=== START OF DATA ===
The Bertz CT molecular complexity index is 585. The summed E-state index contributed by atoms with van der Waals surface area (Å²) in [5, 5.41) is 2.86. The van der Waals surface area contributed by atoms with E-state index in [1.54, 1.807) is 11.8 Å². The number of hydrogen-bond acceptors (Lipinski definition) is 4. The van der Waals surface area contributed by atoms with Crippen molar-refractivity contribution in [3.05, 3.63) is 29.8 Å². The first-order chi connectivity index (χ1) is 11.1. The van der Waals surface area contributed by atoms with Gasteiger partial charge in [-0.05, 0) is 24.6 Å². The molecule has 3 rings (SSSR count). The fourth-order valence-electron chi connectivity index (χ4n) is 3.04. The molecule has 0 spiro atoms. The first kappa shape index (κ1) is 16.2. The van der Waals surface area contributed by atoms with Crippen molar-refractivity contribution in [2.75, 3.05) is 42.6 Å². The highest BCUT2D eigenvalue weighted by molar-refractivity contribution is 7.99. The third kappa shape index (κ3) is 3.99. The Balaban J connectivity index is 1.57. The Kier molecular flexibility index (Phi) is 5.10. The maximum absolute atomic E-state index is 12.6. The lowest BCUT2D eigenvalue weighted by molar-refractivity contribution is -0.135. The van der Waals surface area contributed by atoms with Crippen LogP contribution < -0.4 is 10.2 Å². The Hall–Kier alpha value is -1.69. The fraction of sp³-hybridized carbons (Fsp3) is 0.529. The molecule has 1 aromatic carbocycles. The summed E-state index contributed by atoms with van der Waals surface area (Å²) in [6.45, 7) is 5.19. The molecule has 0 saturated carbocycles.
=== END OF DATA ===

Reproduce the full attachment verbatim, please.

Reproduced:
The Bertz CT molecular complexity index is 585. The summed E-state index contributed by atoms with van der Waals surface area (Å²) in [5, 5.41) is 2.86. The van der Waals surface area contributed by atoms with E-state index in [1.54, 1.807) is 11.8 Å². The number of hydrogen-bond acceptors (Lipinski definition) is 4. The van der Waals surface area contributed by atoms with Crippen molar-refractivity contribution in [3.05, 3.63) is 29.8 Å². The first-order chi connectivity index (χ1) is 11.1. The van der Waals surface area contributed by atoms with Gasteiger partial charge in [-0.05, 0) is 24.6 Å². The molecule has 3 rings (SSSR count). The fourth-order valence-electron chi connectivity index (χ4n) is 3.04. The molecule has 0 spiro atoms. The first kappa shape index (κ1) is 16.2. The van der Waals surface area contributed by atoms with Crippen molar-refractivity contribution in [2.75, 3.05) is 42.6 Å². The highest BCUT2D eigenvalue weighted by molar-refractivity contribution is 7.99. The third kappa shape index (κ3) is 3.99. The Balaban J connectivity index is 1.57. The Kier molecular flexibility index (Phi) is 5.10. The maximum absolute atomic E-state index is 12.6. The lowest BCUT2D eigenvalue weighted by molar-refractivity contribution is -0.135. The van der Waals surface area contributed by atoms with Crippen LogP contribution < -0.4 is 10.2 Å². The Hall–Kier alpha value is -1.69. The fraction of sp³-hybridized carbons (Fsp3) is 0.529. The molecule has 1 aromatic carbocycles. The summed E-state index contributed by atoms with van der Waals surface area (Å²) in [6.45, 7) is 5.19. The molecule has 0 saturated carbocycles.